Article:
Top 10 Players To Have Worn Brazil’s No.10 Shirt
There are few jerseys in world football more iconic than Brazil’s famous bright yellow offering, and few numbers that are more prestigious than the No.10.
When those two forces combine, fireworks are to be expected. That has certainly been the case in South America down the years, with some of the most iconic figures to have ever graced the game strutting their stuff while turning out for the Selecao.
Who, though, can be considered the best of the best? Compiling such lists is always tricky, with there so many factors to be taken into consideration, but here are 10 of the greatest Brazilian No.10s.
📖👑 Pelé: Someone who is “out of the ordinary.” pic.twitter.com/Bi3SRLuRUu
— FIFA World Cup (@FIFAWorldCup) April 27, 2023
Arguably the greatest footballer of all time, never mind the best No.10 to represent Brazil.
Pele scored over 1,000 goals during his remarkable career, guiding his country to three World Cup wins along the way.
Historically, Pele has gone down as one of the most iconic footballers of all time, renowned for having performed at a level that few have been able to achieve before or since.
Others on this list may have achieved more, in terms of silverware, but Ronaldinho played with a smile and put one on the face of everybody fortunate enough to watch him play.
He is one of the few soccer players who won everything in football and is also regarded as one of the greatest dribblers in football history.
Seemingly blessed with elastic legs and unshakable self-belief, the Barcelona icon conquered the world in 2002 while being named the best player on the planet on two occasions.
Played in some of the greatest Brazilian sides ever seen, but never got his hands on the World Cup trophy. Zico scored over 62 free-kicks in his day, as he was something of a set-piece specialist, and was widely recognized as the finest player of his generation in the late 1970s and 80s.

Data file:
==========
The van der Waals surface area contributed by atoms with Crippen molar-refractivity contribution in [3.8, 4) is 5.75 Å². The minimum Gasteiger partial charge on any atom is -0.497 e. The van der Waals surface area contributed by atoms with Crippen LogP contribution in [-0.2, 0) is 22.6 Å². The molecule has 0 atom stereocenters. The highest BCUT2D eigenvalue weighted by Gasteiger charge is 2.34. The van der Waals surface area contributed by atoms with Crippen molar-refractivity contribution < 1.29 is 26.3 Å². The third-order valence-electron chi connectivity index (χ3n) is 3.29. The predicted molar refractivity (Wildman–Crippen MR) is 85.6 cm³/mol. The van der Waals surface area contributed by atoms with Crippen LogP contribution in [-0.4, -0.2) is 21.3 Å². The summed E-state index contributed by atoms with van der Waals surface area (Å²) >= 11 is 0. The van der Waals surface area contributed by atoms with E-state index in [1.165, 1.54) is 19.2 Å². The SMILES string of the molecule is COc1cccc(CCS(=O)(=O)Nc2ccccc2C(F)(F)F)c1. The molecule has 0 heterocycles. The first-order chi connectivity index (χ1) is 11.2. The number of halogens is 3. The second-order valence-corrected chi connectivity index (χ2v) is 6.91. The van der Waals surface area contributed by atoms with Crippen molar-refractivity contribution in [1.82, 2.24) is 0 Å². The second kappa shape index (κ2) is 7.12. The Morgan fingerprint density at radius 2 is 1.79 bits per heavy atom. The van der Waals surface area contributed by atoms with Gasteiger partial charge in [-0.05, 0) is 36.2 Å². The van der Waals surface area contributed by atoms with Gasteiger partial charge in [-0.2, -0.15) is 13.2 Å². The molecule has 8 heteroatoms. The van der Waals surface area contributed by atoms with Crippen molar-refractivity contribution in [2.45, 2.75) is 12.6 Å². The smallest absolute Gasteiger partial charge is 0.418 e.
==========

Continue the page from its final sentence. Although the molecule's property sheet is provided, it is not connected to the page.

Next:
Neymar ties Pelé in style. 77 Brazil goals. Incredible. pic.twitter.com/qb1aiiTSVz
— COPA90 (@Copa90) December 9, 2022
Neymar is not yet a World Cup winner, but outright sports betting markets have Brazil currently priced at odds of +600 to savor global glory in 2026 and Neymar may finally get the chance to emulate Lionel Messi by getting his hands on the one major prize to have eluded him so far.
He became one of the youngest captains in football history when he became the leader of the Selecao at 21.
The feeling is that he is destined to become his country’s all-time leading goalscorer at some stage, which would make him the first to break Pele’s record.
Like Ronaldinho, Rivaldo is a Brazilian icon who will forever be lauded as a legend at Barcelona.
Blessed with a wand of a left foot and capable of conjuring up moments of match-altering brilliance out of nothing, Rivaldo won the World Cup in 2002 and was the 1999 Ballon d’Or winner.
Perhaps the greatest women’s player of all time, with a whopping six World Player of the Year awards to her name.
Marta is a generational talent who has broken down barriers and smashed supposed glass ceilings, scoring over 110 goals for her country.
Marta can also boast silver medals to her name at both the World Cup and Olympic Games.
#OnThisDay in 2007 @KAKA won the FIFA World Player of the Year award, with Lionel Messi finishing in 2nd and Cristiano Ronaldo in 3rd pic.twitter.com/n1xUw59p2k
— FIFA (@FIFAcom) December 18, 2017
Another creative influence that formed part of Brazil’s 2002 World Cup-winning squad, Kaka drifted past opponents at his peak with grace and guile.
Kaka shone brightest at club level while in Italy with AC Milan, which landed him the 2007 Ballon d’Or.
Bending free-kicks, swerving passes, close control, and mesmeric dribbling ability, mustachioed Rivellino could do it all.
Won the World Cup in 1970 as part of a Brazil side widely acknowledged to be the best to have ever graced a football pitch.
Blessed with searing pace and dribbling skills that few others in his era possessed, Jair guided Brazil to Copa America glory in 1949 and the World Cup final a year later. Jair paved the way for many of those that followed in his footsteps.
A commanding physical specimen whose technical ability belied his size, Paris Saint-Germain icon Rai earned a World Cup winners’ medal in 1994 but lost his place and the captaincy during that tournament – meaning that he missed out on the chance to lift a famous trophy.
Given the rich history of No.10s in Brazilian football, it should be considered only a matter of time before another superstar steps up – in both the men’s and women’s games – to fill a legendary jersey.
Fans around the world will take great delight in watching bids to join the most distinguished roll of honor unfold.